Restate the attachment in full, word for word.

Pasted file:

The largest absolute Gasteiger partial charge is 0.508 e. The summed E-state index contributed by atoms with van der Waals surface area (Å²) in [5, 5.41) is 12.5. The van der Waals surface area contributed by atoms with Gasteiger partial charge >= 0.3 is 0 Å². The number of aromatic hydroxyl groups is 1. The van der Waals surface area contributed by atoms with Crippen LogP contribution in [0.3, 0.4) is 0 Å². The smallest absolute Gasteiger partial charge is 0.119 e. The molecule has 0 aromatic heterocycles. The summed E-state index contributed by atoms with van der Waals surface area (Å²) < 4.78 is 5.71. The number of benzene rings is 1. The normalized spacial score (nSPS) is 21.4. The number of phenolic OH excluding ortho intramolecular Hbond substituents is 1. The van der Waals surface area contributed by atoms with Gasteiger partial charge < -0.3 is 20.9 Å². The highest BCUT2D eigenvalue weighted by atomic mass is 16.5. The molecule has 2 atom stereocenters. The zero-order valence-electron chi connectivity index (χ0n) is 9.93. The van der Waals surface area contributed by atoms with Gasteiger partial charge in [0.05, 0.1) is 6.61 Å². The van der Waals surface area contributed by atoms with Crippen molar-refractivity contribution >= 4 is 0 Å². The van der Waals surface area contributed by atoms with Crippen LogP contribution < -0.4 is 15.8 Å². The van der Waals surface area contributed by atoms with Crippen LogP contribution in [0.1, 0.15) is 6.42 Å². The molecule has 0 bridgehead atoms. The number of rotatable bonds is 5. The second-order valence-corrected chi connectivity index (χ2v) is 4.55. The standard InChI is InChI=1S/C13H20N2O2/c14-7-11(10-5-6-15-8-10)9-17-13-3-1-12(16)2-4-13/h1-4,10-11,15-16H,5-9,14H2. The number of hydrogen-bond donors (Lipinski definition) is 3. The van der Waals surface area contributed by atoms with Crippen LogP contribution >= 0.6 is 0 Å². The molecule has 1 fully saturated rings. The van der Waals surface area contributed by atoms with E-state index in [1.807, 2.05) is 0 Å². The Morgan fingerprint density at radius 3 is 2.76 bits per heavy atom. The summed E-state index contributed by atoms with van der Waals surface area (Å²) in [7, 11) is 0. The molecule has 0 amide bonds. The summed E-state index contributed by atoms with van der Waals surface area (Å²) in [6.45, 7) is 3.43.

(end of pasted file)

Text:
The largest absolute Gasteiger partial charge is 0.508 e. The summed E-state index contributed by atoms with van der Waals surface area (Å²) in [5, 5.41) is 12.5. The van der Waals surface area contributed by atoms with Gasteiger partial charge >= 0.3 is 0 Å². The number of aromatic hydroxyl groups is 1. The van der Waals surface area contributed by atoms with Crippen LogP contribution in [0.3, 0.4) is 0 Å². The smallest absolute Gasteiger partial charge is 0.119 e. The molecule has 0 aromatic heterocycles. The summed E-state index contributed by atoms with van der Waals surface area (Å²) < 4.78 is 5.71. The number of benzene rings is 1. The normalized spacial score (nSPS) is 21.4. The number of phenolic OH excluding ortho intramolecular Hbond substituents is 1. The van der Waals surface area contributed by atoms with Gasteiger partial charge < -0.3 is 20.9 Å². The highest BCUT2D eigenvalue weighted by atomic mass is 16.5. The molecule has 2 atom stereocenters. The zero-order valence-electron chi connectivity index (χ0n) is 9.93. The van der Waals surface area contributed by atoms with Gasteiger partial charge in [0.05, 0.1) is 6.61 Å². The van der Waals surface area contributed by atoms with Crippen molar-refractivity contribution >= 4 is 0 Å². The van der Waals surface area contributed by atoms with Crippen LogP contribution < -0.4 is 15.8 Å². The van der Waals surface area contributed by atoms with Crippen LogP contribution in [0.1, 0.15) is 6.42 Å². The molecule has 0 bridgehead atoms. The number of rotatable bonds is 5. The second-order valence-corrected chi connectivity index (χ2v) is 4.55. The standard InChI is InChI=1S/C13H20N2O2/c14-7-11(10-5-6-15-8-10)9-17-13-3-1-12(16)2-4-13/h1-4,10-11,15-16H,5-9,14H2. The number of hydrogen-bond donors (Lipinski definition) is 3. The van der Waals surface area contributed by atoms with Crippen LogP contribution >= 0.6 is 0 Å². The molecule has 1 fully saturated rings. The van der Waals surface area contributed by atoms with E-state index in [1.807, 2.05) is 0 Å². The Morgan fingerprint density at radius 3 is 2.76 bits per heavy atom. The summed E-state index contributed by atoms with van der Waals surface area (Å²) in [7, 11) is 0. The molecule has 0 amide bonds. The summed E-state index contributed by atoms with van der Waals surface area (Å²) in [6.45, 7) is 3.43.